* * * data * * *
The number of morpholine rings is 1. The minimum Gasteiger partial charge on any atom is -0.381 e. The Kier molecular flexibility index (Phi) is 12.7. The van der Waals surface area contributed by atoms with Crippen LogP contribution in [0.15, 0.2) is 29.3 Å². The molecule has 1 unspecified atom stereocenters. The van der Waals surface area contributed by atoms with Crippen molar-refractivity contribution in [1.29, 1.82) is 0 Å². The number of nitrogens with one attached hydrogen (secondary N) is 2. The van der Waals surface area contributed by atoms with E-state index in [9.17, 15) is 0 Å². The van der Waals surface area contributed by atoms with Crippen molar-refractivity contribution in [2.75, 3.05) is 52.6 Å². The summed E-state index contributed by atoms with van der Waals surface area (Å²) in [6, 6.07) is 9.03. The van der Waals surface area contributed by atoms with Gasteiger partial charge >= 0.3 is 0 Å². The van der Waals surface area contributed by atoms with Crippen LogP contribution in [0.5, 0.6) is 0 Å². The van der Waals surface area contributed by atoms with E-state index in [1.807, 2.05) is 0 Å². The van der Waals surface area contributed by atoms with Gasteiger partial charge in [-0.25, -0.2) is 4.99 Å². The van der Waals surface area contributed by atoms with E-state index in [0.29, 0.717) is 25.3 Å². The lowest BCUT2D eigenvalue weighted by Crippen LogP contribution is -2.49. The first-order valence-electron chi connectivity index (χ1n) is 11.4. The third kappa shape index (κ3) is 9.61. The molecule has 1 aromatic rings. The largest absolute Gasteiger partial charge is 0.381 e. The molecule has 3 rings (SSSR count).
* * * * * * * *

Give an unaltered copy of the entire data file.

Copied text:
The number of morpholine rings is 1. The minimum Gasteiger partial charge on any atom is -0.381 e. The Kier molecular flexibility index (Phi) is 12.7. The van der Waals surface area contributed by atoms with Crippen LogP contribution in [0.15, 0.2) is 29.3 Å². The molecule has 1 unspecified atom stereocenters. The van der Waals surface area contributed by atoms with Crippen molar-refractivity contribution in [1.29, 1.82) is 0 Å². The number of nitrogens with one attached hydrogen (secondary N) is 2. The van der Waals surface area contributed by atoms with E-state index in [9.17, 15) is 0 Å². The van der Waals surface area contributed by atoms with Crippen molar-refractivity contribution in [2.75, 3.05) is 52.6 Å². The summed E-state index contributed by atoms with van der Waals surface area (Å²) in [6, 6.07) is 9.03. The van der Waals surface area contributed by atoms with Gasteiger partial charge >= 0.3 is 0 Å². The van der Waals surface area contributed by atoms with Crippen LogP contribution in [0.5, 0.6) is 0 Å². The van der Waals surface area contributed by atoms with E-state index in [1.807, 2.05) is 0 Å². The van der Waals surface area contributed by atoms with Gasteiger partial charge in [-0.25, -0.2) is 4.99 Å². The van der Waals surface area contributed by atoms with E-state index in [0.29, 0.717) is 25.3 Å². The lowest BCUT2D eigenvalue weighted by Crippen LogP contribution is -2.49. The first-order valence-electron chi connectivity index (χ1n) is 11.4. The third kappa shape index (κ3) is 9.61. The molecule has 1 aromatic rings. The largest absolute Gasteiger partial charge is 0.381 e. The molecule has 3 rings (SSSR count).